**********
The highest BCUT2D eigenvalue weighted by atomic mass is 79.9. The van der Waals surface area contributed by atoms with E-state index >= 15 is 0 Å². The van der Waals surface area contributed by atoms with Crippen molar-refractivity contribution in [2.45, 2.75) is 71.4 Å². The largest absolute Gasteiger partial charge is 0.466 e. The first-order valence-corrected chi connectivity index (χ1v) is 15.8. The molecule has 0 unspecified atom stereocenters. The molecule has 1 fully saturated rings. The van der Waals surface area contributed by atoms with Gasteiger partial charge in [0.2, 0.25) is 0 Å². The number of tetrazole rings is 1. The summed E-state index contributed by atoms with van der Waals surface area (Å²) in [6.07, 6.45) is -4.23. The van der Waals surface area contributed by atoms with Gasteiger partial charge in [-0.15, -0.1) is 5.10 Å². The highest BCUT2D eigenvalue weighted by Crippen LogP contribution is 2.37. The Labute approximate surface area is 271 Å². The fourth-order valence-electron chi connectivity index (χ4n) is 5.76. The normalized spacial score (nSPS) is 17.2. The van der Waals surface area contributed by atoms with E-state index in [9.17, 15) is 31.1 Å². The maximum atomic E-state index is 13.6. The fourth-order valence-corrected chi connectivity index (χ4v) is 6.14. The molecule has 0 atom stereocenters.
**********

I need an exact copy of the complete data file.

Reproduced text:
The highest BCUT2D eigenvalue weighted by atomic mass is 79.9. The van der Waals surface area contributed by atoms with E-state index >= 15 is 0 Å². The van der Waals surface area contributed by atoms with Crippen molar-refractivity contribution in [2.45, 2.75) is 71.4 Å². The largest absolute Gasteiger partial charge is 0.466 e. The first-order valence-corrected chi connectivity index (χ1v) is 15.8. The molecule has 0 unspecified atom stereocenters. The molecule has 1 fully saturated rings. The van der Waals surface area contributed by atoms with Gasteiger partial charge in [0.2, 0.25) is 0 Å². The number of tetrazole rings is 1. The summed E-state index contributed by atoms with van der Waals surface area (Å²) in [6.07, 6.45) is -4.23. The van der Waals surface area contributed by atoms with Gasteiger partial charge in [-0.15, -0.1) is 5.10 Å². The highest BCUT2D eigenvalue weighted by Crippen LogP contribution is 2.37. The Labute approximate surface area is 271 Å². The fourth-order valence-electron chi connectivity index (χ4n) is 5.76. The normalized spacial score (nSPS) is 17.2. The van der Waals surface area contributed by atoms with E-state index in [9.17, 15) is 31.1 Å². The maximum atomic E-state index is 13.6. The fourth-order valence-corrected chi connectivity index (χ4v) is 6.14. The molecule has 0 atom stereocenters.